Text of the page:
Grief counseling focuses on working through the grieving process related to a major loss. Grief counseling is also called bereavement counseling. The term "bereavement" usually is used only when referring to the loss of a person through death.
Grief counseling may include:
- Learning about grief and what to expect when grieving.
In grief counseling, people are taught about grief, including expected feelings and thoughts. They are also taught how to tell the difference between grieving and other conditions, such as depression, that can develop from grieving.
- Expressing feelings.
People may be encouraged in grief counseling to express all their feelings, whatever they may be. Sometimes people who are having trouble expressing their feelings are encouraged to talk about their loss or to use other means of expressing themselves. For example, a grieving person may be asked to speak with the lost person as though they were there.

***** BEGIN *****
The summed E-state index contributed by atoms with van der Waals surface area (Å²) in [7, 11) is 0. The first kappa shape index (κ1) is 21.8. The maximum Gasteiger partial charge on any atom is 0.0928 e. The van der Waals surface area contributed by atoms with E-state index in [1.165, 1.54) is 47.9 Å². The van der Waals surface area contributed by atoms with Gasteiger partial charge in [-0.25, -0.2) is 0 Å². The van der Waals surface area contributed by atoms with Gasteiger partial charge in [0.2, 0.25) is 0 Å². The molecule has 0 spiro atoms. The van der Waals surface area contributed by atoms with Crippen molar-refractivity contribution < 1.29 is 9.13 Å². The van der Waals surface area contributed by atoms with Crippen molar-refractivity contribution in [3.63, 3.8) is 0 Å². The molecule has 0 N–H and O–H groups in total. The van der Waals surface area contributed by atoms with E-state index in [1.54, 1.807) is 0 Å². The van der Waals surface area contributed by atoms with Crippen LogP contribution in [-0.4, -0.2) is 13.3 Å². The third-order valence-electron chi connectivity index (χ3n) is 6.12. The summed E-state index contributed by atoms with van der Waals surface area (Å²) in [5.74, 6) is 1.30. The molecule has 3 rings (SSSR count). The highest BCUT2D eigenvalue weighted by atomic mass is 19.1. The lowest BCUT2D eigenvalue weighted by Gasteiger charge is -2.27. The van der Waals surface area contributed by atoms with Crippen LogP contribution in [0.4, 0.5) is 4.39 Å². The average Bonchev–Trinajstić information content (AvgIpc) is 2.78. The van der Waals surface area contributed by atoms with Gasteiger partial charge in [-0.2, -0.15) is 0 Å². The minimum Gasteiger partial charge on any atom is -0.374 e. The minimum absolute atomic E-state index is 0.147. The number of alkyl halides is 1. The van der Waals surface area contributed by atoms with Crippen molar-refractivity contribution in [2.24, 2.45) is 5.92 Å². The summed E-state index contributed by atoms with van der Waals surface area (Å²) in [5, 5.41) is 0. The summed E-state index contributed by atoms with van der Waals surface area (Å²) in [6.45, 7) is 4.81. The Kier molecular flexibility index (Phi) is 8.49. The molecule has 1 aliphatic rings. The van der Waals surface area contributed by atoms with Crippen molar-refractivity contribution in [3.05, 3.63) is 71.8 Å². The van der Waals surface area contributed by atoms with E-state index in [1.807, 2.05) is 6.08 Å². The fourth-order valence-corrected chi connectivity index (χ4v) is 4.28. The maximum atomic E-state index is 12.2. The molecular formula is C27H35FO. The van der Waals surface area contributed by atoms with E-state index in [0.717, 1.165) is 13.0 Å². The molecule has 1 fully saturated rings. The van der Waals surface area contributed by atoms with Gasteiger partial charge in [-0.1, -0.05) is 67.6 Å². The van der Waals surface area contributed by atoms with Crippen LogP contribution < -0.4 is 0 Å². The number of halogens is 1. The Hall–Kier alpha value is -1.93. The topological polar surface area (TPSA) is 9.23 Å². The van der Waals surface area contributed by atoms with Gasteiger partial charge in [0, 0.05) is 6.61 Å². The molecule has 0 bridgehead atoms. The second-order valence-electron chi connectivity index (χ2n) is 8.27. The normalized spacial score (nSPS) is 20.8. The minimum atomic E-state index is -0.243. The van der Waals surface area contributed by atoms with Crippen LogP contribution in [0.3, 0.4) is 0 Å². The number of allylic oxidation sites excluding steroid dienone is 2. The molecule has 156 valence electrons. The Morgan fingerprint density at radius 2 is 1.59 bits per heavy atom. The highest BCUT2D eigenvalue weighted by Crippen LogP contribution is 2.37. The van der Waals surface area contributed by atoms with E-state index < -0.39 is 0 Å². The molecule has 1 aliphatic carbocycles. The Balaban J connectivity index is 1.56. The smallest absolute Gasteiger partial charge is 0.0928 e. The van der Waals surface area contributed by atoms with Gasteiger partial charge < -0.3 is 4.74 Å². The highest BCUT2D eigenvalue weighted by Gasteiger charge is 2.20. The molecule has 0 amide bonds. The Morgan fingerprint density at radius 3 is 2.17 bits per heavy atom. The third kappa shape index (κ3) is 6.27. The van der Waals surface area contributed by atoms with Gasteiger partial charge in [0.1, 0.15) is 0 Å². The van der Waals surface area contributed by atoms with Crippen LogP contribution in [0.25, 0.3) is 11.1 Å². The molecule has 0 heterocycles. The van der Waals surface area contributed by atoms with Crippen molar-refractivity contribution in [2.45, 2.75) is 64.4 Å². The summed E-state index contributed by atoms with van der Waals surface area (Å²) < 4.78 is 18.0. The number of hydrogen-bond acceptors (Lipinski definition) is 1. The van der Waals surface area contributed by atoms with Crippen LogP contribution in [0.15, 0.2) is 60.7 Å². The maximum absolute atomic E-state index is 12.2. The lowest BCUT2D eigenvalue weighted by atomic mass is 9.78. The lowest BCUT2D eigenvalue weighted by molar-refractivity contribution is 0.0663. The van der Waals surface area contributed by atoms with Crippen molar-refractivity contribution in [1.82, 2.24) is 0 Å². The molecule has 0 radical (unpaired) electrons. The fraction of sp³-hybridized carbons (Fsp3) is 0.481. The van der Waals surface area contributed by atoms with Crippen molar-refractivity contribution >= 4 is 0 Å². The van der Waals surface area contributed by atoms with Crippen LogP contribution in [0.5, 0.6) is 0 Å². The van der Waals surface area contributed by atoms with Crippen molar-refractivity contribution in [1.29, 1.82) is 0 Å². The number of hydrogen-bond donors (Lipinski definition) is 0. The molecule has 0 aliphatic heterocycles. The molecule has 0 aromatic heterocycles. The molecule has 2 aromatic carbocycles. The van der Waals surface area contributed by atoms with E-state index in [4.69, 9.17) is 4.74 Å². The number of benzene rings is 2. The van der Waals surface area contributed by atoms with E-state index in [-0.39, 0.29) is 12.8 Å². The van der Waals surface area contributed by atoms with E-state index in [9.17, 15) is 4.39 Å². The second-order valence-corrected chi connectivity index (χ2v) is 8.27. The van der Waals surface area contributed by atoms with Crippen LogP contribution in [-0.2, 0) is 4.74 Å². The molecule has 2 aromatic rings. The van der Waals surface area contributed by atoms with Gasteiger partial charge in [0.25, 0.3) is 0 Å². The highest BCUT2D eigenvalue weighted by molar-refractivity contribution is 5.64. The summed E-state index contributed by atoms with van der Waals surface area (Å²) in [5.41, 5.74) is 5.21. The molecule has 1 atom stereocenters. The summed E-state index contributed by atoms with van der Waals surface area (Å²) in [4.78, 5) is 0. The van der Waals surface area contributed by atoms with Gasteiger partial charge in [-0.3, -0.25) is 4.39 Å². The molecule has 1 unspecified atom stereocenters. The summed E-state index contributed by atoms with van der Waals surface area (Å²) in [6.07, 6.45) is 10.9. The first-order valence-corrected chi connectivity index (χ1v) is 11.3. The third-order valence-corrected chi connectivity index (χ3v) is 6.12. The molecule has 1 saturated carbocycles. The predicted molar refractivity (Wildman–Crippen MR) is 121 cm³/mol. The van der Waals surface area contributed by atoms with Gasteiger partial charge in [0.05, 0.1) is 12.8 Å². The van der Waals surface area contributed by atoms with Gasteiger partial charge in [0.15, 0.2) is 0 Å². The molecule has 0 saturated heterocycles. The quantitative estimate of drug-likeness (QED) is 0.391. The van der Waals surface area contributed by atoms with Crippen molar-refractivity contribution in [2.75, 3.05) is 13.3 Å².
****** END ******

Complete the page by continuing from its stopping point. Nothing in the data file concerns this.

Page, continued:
Other techniques that may help people express their feelings include writing letters about their loss or writing to the lost person, looking at photos and remembering the lost loved one or object, or visiting the grave of a loved one who has died.
- Developing a new identity.
During grief counseling, people are taught how to develop a new sense of self after a loss. For example:
- Someone who loses a sibling may strengthen their self-perception as a volunteer.
- Someone who loses a spouse of 45 years begins meeting with other people for social activities.
Current as of: June 16, 2022
Author: Healthwise Staff
Anne C. Poinier MD - Internal Medicine
Adam Husney MD - Family Medicine
Jean S. Kutner MD, MSPH - Geriatric Medicine, Hospice and Palliative Medicine
Kathleen Romito MD - Family Medicine